“I’m the bad guy?” That’s the question Michael Douglas’s character, William Foster, asks in the final minutes of the movie Falling Down. Despite the fact that the movie, up until that point, solidly aligns itself with Foster’s point of view and his sick sense of vigilante justice, this one line of dialog suggests that Falling Down is a more self-aware movie than director Todd Phillips’s Joker. There’s never any question that Joaquin Phoenix’s Arthur Fleck, who transforms himself over the course of this origin story into Batman’s greatest nemesis, is our champion.
And the movie seems to have no idea how disturbing that is.
The bleak, nihilistic Joker, which, by its final frames, leans into its fascism in a way that even the heavily reactionary Falling Down doesn’t, says a lot more about Phillips’s worldview than the character he is exploring. Its authoritarian politics aside – the hordes of extras who question authority or power are mindless thugs ready for mob justice; they carry around “resist” protest signs, to boot – Joker is also a near complete disappointment because it is derivative and unoriginal. Not only that, it doesn’t seem to understand the point of the movies that it seeks to emulate.
In interviews leading up to the release of Joker, Todd Phillips has detailed how he and cowriter Scott Silver were heavily influenced – not just while writing this movie, but in their careers as a whole – by the gritty character-studies of the 1970s. The work of Martin Scorsese in particular, who at one point was attached to Joker as a producer, is of particular inspirational importance. His film Taxi Driver, which charts the mental disintegration of cabbie Travis Bickel, is the ultimate in dark explorations of anti-heroes. Joker flows naturally from Taxi Driver’s sensibilities, but a key factor gets lost in translation.
The famously violent ending of Taxi Driver, and it’s twisted post-script which turns Bickel into a folk-hero, uses irony to call attention to both Bickel’s mental illness and the state of our society, the brokenness of which is the only explanation for it holding up Bickel as a savior. There is no such irony at play in Joker. What makes it so disturbing is that Phillips and Silver have stripped away the anti-, Arthur Fleck is a hero.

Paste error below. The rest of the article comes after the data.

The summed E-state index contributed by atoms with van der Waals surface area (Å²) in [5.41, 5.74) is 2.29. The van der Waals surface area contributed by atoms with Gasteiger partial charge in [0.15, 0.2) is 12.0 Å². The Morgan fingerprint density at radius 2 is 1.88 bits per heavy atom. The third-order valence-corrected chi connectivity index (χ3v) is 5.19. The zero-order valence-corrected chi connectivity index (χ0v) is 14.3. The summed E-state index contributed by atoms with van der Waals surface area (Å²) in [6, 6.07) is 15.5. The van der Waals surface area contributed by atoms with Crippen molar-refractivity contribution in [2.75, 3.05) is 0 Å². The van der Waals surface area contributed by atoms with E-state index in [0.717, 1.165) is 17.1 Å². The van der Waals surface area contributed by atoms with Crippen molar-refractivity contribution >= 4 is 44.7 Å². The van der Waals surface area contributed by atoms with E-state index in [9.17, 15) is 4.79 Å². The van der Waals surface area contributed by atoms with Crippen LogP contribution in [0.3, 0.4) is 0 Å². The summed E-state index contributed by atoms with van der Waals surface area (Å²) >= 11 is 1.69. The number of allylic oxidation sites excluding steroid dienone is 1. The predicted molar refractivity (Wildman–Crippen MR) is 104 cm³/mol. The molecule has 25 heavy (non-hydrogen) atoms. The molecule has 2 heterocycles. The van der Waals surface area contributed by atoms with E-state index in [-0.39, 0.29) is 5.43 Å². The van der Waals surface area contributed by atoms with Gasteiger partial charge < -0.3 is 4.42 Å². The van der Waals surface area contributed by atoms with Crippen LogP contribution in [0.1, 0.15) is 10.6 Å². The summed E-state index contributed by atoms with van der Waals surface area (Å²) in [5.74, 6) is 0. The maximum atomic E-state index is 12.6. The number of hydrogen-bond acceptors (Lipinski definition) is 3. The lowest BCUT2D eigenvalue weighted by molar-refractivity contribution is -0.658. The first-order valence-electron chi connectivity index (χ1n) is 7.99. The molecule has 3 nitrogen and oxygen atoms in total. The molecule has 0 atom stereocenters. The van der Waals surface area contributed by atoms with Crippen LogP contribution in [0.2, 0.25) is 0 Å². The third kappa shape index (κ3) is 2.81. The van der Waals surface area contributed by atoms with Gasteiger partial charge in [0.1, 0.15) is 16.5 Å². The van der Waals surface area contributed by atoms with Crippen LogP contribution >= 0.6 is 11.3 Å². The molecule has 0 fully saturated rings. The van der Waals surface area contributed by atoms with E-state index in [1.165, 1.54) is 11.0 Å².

Joker also flat-out rips off plot elements for its story from other, better movies. Fleck’s obsession with becoming a stand-up comedian and being invited on his favorite late-night talk show, The Murray Franklin Show, is lifted straight from the plot of Scorsese’s rumination on the sickness of celebrity culture, The King of Comedy. In that film, Robert DeNiro plays Rupert Pupkin, who is obsessed with late-night talk show host Jerry Langford, played by Jerry Lewis. To be sure we get the connection, Phillips cast DeNiro in his movie; this time DeNiro plays the comedy elder-statesman role, Murray Franklin.
Just like with Taxi Driver, though, Phillips seems to have missed that Pupkin is held up for ridicule by Scorsese. He doesn’t transform himself into the hero of the movie by its end, like Fleck does.
Joker, and by extension, Phillips, also trades in the sort of noxious white, male grievance culture that is right at home on troll forums like 8chan. Many critics have focused on the Fleck character being a surrogate for the online subculture of incels. I don’t think that’s quite right, or at least it’s not the most egregious aspect of the movie.
Fleck – and the movie, for that matter – never directs vitriol toward women as a class. Sure, he’s lonely, and he would probably consider himself an incel if anyone asked, but romantic relationships are only a passing preoccupation of Fleck and the film. Zazie Beetz plays a nominal love interest to the man destined to become the Joker, and her character factors into one of the most brain-dead plot twists of the year that we can all see coming from about 30 minutes in.
No, the real sliminess of Joker oozes to the top in how it treats race; you know, one of the other issues us SJW cuck-libtards are stupid enough to care about. Within the first five minutes of the picture, Phillips’s aesthetic has directed all of its resentment towards people of color. It’s a trio of Latinx teenagers who steal the sign that Fleck is waving for work. When he chases them down, they smash the sign across his face and beat the shit out of him.